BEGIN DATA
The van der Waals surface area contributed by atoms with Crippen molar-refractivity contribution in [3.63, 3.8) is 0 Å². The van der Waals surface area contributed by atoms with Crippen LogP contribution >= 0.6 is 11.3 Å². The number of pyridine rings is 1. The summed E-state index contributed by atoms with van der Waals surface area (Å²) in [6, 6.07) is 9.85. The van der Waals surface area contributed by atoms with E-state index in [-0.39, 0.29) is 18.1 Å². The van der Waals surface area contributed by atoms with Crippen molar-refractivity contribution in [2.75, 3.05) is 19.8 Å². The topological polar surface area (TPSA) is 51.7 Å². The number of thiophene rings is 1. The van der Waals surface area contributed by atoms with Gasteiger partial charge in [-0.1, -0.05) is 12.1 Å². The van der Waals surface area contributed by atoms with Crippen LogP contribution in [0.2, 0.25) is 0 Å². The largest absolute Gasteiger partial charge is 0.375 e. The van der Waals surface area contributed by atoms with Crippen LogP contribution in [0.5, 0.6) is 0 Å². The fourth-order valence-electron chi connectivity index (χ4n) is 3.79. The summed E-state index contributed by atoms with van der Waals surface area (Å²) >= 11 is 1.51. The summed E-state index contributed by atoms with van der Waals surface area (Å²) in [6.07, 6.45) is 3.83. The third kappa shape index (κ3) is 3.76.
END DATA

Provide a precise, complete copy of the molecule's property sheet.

The van der Waals surface area contributed by atoms with Crippen molar-refractivity contribution in [3.63, 3.8) is 0 Å². The van der Waals surface area contributed by atoms with Crippen LogP contribution >= 0.6 is 11.3 Å². The number of pyridine rings is 1. The summed E-state index contributed by atoms with van der Waals surface area (Å²) in [6, 6.07) is 9.85. The van der Waals surface area contributed by atoms with E-state index in [-0.39, 0.29) is 18.1 Å². The van der Waals surface area contributed by atoms with Crippen molar-refractivity contribution in [2.75, 3.05) is 19.8 Å². The topological polar surface area (TPSA) is 51.7 Å². The number of thiophene rings is 1. The van der Waals surface area contributed by atoms with Gasteiger partial charge in [-0.1, -0.05) is 12.1 Å². The van der Waals surface area contributed by atoms with Crippen LogP contribution in [0.2, 0.25) is 0 Å². The largest absolute Gasteiger partial charge is 0.375 e. The van der Waals surface area contributed by atoms with Crippen LogP contribution in [0.5, 0.6) is 0 Å². The fourth-order valence-electron chi connectivity index (χ4n) is 3.79. The summed E-state index contributed by atoms with van der Waals surface area (Å²) >= 11 is 1.51. The summed E-state index contributed by atoms with van der Waals surface area (Å²) in [6.07, 6.45) is 3.83. The third kappa shape index (κ3) is 3.76.